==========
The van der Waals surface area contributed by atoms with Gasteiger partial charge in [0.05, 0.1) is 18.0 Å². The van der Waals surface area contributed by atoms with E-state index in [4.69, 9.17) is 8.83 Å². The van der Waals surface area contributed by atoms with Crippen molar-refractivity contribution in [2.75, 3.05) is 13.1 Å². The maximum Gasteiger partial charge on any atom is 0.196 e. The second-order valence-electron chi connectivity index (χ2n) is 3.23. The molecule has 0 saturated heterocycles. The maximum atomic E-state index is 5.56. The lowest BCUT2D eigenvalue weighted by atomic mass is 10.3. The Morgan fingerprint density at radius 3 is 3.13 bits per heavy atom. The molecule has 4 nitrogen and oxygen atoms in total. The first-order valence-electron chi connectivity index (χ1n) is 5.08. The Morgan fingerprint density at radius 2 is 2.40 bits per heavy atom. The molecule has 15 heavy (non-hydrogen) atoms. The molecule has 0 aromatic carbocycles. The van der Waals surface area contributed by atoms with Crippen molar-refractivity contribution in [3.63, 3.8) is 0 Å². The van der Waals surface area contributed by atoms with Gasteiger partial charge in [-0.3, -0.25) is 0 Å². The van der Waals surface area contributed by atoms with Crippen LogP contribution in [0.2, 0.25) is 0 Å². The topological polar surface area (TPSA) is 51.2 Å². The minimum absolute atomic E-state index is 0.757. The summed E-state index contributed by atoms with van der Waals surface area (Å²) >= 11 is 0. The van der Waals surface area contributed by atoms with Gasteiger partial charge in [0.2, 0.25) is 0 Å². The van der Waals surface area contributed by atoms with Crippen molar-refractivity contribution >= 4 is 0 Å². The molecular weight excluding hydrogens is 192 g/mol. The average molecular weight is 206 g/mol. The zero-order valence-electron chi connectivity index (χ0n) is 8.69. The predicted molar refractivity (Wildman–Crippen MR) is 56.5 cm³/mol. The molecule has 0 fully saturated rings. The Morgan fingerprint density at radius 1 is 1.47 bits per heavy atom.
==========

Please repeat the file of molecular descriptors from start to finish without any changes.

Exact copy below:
The van der Waals surface area contributed by atoms with Gasteiger partial charge in [0.05, 0.1) is 18.0 Å². The van der Waals surface area contributed by atoms with E-state index in [4.69, 9.17) is 8.83 Å². The van der Waals surface area contributed by atoms with Crippen molar-refractivity contribution in [2.75, 3.05) is 13.1 Å². The maximum Gasteiger partial charge on any atom is 0.196 e. The second-order valence-electron chi connectivity index (χ2n) is 3.23. The molecule has 0 saturated heterocycles. The maximum atomic E-state index is 5.56. The lowest BCUT2D eigenvalue weighted by atomic mass is 10.3. The Morgan fingerprint density at radius 3 is 3.13 bits per heavy atom. The molecule has 4 nitrogen and oxygen atoms in total. The first-order valence-electron chi connectivity index (χ1n) is 5.08. The Morgan fingerprint density at radius 2 is 2.40 bits per heavy atom. The molecule has 15 heavy (non-hydrogen) atoms. The molecule has 0 aromatic carbocycles. The van der Waals surface area contributed by atoms with Crippen molar-refractivity contribution in [3.63, 3.8) is 0 Å². The van der Waals surface area contributed by atoms with Gasteiger partial charge in [-0.3, -0.25) is 0 Å². The van der Waals surface area contributed by atoms with Crippen LogP contribution in [0.2, 0.25) is 0 Å². The topological polar surface area (TPSA) is 51.2 Å². The minimum absolute atomic E-state index is 0.757. The summed E-state index contributed by atoms with van der Waals surface area (Å²) >= 11 is 0. The van der Waals surface area contributed by atoms with Gasteiger partial charge in [0.2, 0.25) is 0 Å². The van der Waals surface area contributed by atoms with Crippen molar-refractivity contribution >= 4 is 0 Å². The molecular weight excluding hydrogens is 192 g/mol. The average molecular weight is 206 g/mol. The zero-order valence-electron chi connectivity index (χ0n) is 8.69. The predicted molar refractivity (Wildman–Crippen MR) is 56.5 cm³/mol. The molecule has 0 fully saturated rings. The Morgan fingerprint density at radius 1 is 1.47 bits per heavy atom.